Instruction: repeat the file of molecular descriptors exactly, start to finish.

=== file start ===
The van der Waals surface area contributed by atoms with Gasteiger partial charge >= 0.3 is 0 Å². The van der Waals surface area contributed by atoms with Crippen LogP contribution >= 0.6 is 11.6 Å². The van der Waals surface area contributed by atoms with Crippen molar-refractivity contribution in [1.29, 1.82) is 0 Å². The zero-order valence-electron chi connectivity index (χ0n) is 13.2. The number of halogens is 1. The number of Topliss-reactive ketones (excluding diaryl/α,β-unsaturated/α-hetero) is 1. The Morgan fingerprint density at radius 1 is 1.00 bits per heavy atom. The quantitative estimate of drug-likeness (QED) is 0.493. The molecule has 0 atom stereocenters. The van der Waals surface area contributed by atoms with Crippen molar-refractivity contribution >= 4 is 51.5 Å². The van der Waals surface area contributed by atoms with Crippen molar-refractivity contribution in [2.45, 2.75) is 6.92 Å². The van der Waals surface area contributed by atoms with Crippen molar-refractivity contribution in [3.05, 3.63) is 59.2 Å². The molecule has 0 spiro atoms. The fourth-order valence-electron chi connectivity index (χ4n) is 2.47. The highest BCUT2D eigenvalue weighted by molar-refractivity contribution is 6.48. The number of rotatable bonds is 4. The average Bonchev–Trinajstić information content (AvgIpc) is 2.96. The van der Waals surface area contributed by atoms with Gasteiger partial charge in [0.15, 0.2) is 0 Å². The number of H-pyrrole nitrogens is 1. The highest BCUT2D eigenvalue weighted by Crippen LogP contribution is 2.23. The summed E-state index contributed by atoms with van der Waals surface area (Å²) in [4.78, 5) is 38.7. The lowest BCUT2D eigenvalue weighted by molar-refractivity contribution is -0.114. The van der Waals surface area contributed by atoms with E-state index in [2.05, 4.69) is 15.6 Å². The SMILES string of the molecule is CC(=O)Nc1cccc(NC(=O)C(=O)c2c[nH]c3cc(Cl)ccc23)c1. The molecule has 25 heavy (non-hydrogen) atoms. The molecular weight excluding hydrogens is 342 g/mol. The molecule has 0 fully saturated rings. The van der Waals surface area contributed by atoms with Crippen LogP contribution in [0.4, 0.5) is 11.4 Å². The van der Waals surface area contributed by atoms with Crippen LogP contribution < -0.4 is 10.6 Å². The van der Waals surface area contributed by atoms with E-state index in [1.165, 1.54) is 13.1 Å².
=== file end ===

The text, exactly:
The van der Waals surface area contributed by atoms with Gasteiger partial charge >= 0.3 is 0 Å². The van der Waals surface area contributed by atoms with Crippen LogP contribution >= 0.6 is 11.6 Å². The van der Waals surface area contributed by atoms with Crippen molar-refractivity contribution in [1.29, 1.82) is 0 Å². The zero-order valence-electron chi connectivity index (χ0n) is 13.2. The number of halogens is 1. The number of Topliss-reactive ketones (excluding diaryl/α,β-unsaturated/α-hetero) is 1. The Morgan fingerprint density at radius 1 is 1.00 bits per heavy atom. The quantitative estimate of drug-likeness (QED) is 0.493. The molecule has 0 atom stereocenters. The van der Waals surface area contributed by atoms with Crippen molar-refractivity contribution >= 4 is 51.5 Å². The van der Waals surface area contributed by atoms with Crippen molar-refractivity contribution in [2.45, 2.75) is 6.92 Å². The van der Waals surface area contributed by atoms with Crippen molar-refractivity contribution in [3.05, 3.63) is 59.2 Å². The molecule has 0 spiro atoms. The fourth-order valence-electron chi connectivity index (χ4n) is 2.47. The highest BCUT2D eigenvalue weighted by molar-refractivity contribution is 6.48. The number of rotatable bonds is 4. The average Bonchev–Trinajstić information content (AvgIpc) is 2.96. The van der Waals surface area contributed by atoms with Gasteiger partial charge in [0.15, 0.2) is 0 Å². The number of H-pyrrole nitrogens is 1. The highest BCUT2D eigenvalue weighted by Crippen LogP contribution is 2.23. The summed E-state index contributed by atoms with van der Waals surface area (Å²) in [4.78, 5) is 38.7. The lowest BCUT2D eigenvalue weighted by molar-refractivity contribution is -0.114. The van der Waals surface area contributed by atoms with E-state index in [2.05, 4.69) is 15.6 Å². The SMILES string of the molecule is CC(=O)Nc1cccc(NC(=O)C(=O)c2c[nH]c3cc(Cl)ccc23)c1. The molecule has 25 heavy (non-hydrogen) atoms. The molecular weight excluding hydrogens is 342 g/mol. The molecule has 0 fully saturated rings. The van der Waals surface area contributed by atoms with Crippen LogP contribution in [0.4, 0.5) is 11.4 Å². The van der Waals surface area contributed by atoms with Crippen LogP contribution < -0.4 is 10.6 Å². The van der Waals surface area contributed by atoms with E-state index in [1.165, 1.54) is 13.1 Å².